cdc-logo-300x226When it comes to the nation’s health, the Trump Administration and the GOP-dominated Congress seem determined to prove they know how to do penny-wise and pound-foolish. They’re amply demonstrating this with proposed slashes in the nation’s basic budget for public health. They’re calling for a $1 billion cut for the Centers for Disease Control and Prevention, notably in the agency’s funding to combat bioterrorism and outbreaks of disease, as well as to battle smoking and to provide critical medical services like immunizations. Their target is the Prevention and Public Health Fund, set up under the Affordable Care Act, aka Obamacare. With the ACA under fire by partisans who want to repeal and replace it, the fund was already imperiled. GOP lawmakers, determined to cut domestic spending, seem disinclined to come up with substitute sums.

Andy Harris, a Maryland Republican congressman, physician, and House appropriations health subcommittee member, has been quoted as calling the public health money, “a slush fund.” He argued that, “It’s been used by the secretary [of health and human services] for whatever the secretary wants. It’s a misnomer to call it the Prevention and Public Health Fund, because it’s been used for other things, and it’s about time we eliminated it.”

The Obama Administration did embarrass Congress by tapping the fund to provide emergency aid last summer to Florida, Puerto Rico, Hawaii, and other states battling tropical infections, including Zika and dengue fever. Congress took a long recess vacation, as states clamored for help for mosquito eradication and vaccine development to deal with Zika, a virus that can cause severe birth defects and other harms.

consent-300x170Modern medicine has become so complex, bureaucratic, and forbidding that it’s little wonder that patients—already ailing—don’t grasp the risks and consequences of treatments they prescribe. Overwhelmed patients also don’t demand that doctors fully brief them.

And shame on physicians for failing to help patients more in this critical area of caregiving, two doctors have written in an excellent New York Times Op-Ed column. The doctors—Mikkael Sekeres, director of the leukemia program at the Cleveland Clinic, and Timothy Gilligan, director of coaching, Center for Excellence in Healthcare Communication, at the Cleveland Clinic—deserve credit for calling out colleagues while describing the vital health care concept of informed consent.

My firm has detailed information on this important patient right in health care (click here to see).

Back-Pain-300x188Back pain is one of Americans’ leading debilitating complaints, prompting us to spend billions of dollars annually for relief and costing more than $100 billion, especially in lost work and wages. But an influential physicians’ group, joining a growing number of other experts, now recommends that we buck up, exercise, keep moving—and stay away from a reflexive reach for drugs, especially powerful painkillers, to deal with aching backs.

The American College of Physicians, with guidelines published in the Annals of Internal Medicine, concedes it is breaking with longstanding medical views on treating low back pain. But the group’s experts said they conducted a “systematic review of randomized, controlled trials and systematic reviews published through April 2015 on noninvasive pharmacologic and nonpharmacologic treatments for low back pain.”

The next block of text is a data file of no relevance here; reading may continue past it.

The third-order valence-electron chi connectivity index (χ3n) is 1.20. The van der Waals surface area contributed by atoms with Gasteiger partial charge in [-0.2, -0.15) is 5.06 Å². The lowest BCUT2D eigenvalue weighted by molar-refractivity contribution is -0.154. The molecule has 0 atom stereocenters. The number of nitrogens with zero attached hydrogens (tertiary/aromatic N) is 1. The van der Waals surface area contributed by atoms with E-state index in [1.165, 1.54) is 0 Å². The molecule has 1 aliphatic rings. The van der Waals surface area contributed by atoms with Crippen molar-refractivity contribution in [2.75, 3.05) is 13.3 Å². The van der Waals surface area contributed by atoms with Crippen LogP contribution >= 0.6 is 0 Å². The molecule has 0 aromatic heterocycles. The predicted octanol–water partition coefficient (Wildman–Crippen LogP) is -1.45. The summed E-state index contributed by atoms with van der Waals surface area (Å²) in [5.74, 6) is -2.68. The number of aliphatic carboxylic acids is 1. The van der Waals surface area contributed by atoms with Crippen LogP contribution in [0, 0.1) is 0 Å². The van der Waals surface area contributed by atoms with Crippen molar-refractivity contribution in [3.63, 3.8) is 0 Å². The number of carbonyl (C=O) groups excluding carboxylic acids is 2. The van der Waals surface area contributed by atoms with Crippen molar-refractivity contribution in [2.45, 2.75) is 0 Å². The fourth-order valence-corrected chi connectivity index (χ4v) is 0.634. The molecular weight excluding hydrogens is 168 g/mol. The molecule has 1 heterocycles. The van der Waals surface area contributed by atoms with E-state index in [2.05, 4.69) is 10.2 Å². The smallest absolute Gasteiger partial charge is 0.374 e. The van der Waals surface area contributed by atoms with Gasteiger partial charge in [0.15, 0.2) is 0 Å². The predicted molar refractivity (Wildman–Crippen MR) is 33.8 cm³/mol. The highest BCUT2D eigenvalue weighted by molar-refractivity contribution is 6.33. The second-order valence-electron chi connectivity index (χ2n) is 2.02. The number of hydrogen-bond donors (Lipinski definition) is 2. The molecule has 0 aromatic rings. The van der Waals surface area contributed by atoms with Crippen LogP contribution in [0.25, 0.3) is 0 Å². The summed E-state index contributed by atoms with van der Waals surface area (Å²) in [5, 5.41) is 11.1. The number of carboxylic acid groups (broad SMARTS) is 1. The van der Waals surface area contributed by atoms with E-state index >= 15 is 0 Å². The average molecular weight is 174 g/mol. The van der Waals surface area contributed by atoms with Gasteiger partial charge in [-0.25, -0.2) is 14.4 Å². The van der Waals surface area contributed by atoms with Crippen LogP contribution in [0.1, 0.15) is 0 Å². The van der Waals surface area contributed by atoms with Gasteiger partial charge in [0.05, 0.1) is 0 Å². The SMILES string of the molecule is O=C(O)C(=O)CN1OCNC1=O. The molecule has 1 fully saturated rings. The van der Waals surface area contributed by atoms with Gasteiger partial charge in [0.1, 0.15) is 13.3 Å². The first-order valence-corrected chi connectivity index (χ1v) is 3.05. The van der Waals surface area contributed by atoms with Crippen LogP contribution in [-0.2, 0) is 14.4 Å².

They found that many patients with low back pain recovered over time “regardless of treatment,” and these individuals might benefit most from heat, rest, exercise, and over the counter, non-steroidal medications. Another group of back pain sufferers might need physical therapy, stress reduction, acupuncture, yoga, or ta-chi. Only after patients have not found relief with “non-pharmacological therapy,” should doctors consider giving non-steroidal anti-inflammatory drugs (NSAIDs) like ibuprofen or naproxen. If these don’t work, tramadol (Cymbalta) or duloxetine (Ultram) might be considered.

prescription-bottles-1-300x170Some diligent, grown-up sons and daughters may want to check in on mom, dad, and grandma, grandpa, all the aunties and uncles, too. That’s because there’s yet another warning that too many doctors are whipping out their prescription pads all too readily and writing scripts for retirement-age Americans, who now take on average three psychiatric drugs without any mental health history.

Research published in the JAMA Internal Medicine shows that over-prescribing of powerful psychotropic drugs, including sleeping pills, painkillers, and anti-depressants may be more common than believed. The study was based on an analysis of data from a big number of doctors’ office visits, with researchers finding the number of “polypharmacy” incidents (cases in which seniors received scripts for multiple drugs) increased between 2004 and 2013 from 1.5 million to 3.68 million.

This doubling resulted from seniors’ greater openness in talking with their doctors about mental health issues, and, in instances where visits were related to “anxiety, insomnia, or depression,” the researchers write. But, in disturbing fashion, a high number of women and rural patients were involved in cases where multiple psychotropics were prescribed, and many of the prescriptions were for painkillers.

HouseGregoryHouse-276x300Doctors, nurses, and hospitals should stop ignoring colleagues who act like jerks because obnoxious physicians—think of  Dr. Gregory House, the TV internist—may hurt patients, especially in surgery.

Researchers, who published a study in the JAMA Surgery, looked at two years of quality care data from seven medical centers, involving 800 surgeons and 32,000 adult patients. They also had information on physicians with “unsolicited patient observations,” meaning complaints from those undergoing care and their friends and families.

Stat, the online health information site, summarizes what the researchers found: